Renowned British architect
John Pawson has been designing buildings and objects for more than twenty-five years, with work realised on four continents for a wide range of clients and covering a breadth of scales and programmes. From the beginning his approach to making architecture has drawn comparisons with the art movement known as Minimalism.
More helpful, perhaps, is its characterisation as an attitude to space, light and proportion. Pawson grew up in Yorkshire in the north of England, with four older sisters. On finishing school he worked in the family textile business, before moving to Japan where he spent four years teaching English and travelling around the country, ending up in Tokyo where he visited the studio of the Japanese designer, Shiro Kuramata.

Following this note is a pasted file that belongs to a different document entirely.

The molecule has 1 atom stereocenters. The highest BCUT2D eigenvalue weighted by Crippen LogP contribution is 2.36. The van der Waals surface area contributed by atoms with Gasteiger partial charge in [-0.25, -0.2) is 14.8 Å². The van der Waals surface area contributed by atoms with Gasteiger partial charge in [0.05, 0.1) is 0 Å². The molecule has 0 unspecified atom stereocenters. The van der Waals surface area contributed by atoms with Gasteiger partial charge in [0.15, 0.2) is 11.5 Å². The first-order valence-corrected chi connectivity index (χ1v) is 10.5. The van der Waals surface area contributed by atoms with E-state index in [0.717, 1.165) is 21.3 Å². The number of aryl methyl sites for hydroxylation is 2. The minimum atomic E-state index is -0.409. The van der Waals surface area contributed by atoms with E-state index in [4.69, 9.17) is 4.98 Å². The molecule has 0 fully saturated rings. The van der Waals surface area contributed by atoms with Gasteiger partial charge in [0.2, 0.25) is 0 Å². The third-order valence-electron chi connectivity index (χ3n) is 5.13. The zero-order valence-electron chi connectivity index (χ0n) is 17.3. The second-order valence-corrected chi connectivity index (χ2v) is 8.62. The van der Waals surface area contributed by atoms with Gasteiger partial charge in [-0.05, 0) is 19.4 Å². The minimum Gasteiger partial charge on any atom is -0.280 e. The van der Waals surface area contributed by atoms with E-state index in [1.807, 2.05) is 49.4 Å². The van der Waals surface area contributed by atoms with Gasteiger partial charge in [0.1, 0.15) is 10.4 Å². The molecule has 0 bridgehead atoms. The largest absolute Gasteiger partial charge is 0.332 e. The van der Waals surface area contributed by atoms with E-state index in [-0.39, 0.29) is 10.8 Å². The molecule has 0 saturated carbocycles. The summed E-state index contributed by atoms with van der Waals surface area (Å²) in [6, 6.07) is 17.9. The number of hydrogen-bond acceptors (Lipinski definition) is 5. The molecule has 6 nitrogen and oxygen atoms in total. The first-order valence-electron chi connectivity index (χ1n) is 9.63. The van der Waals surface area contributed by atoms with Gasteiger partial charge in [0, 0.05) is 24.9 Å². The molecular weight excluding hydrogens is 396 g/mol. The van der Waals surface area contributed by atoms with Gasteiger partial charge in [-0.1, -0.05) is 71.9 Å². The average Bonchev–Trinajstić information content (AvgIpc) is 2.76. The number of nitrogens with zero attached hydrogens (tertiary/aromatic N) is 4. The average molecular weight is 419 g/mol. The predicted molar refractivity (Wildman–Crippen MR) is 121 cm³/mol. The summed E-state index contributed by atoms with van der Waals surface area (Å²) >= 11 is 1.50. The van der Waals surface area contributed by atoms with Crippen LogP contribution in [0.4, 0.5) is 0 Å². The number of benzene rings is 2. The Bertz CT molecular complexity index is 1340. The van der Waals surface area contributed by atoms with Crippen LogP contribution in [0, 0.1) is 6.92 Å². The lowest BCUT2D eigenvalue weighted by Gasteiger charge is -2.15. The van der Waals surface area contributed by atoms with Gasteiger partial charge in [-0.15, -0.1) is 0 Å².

He enrolled at the Architecture Association shortly after his return to London, but left following only a brief period of study to take up the commissions which were already coming in. Although his work has been described as having an abstract quality, it is rigorously grounded in a precise understanding of the grain of everyday life.
Whether a house, store, gallery, bridge, monastery or cookpot, for Pawson the fundamental challenge is always the same: how people, space and objects may be brought into harmony with one another.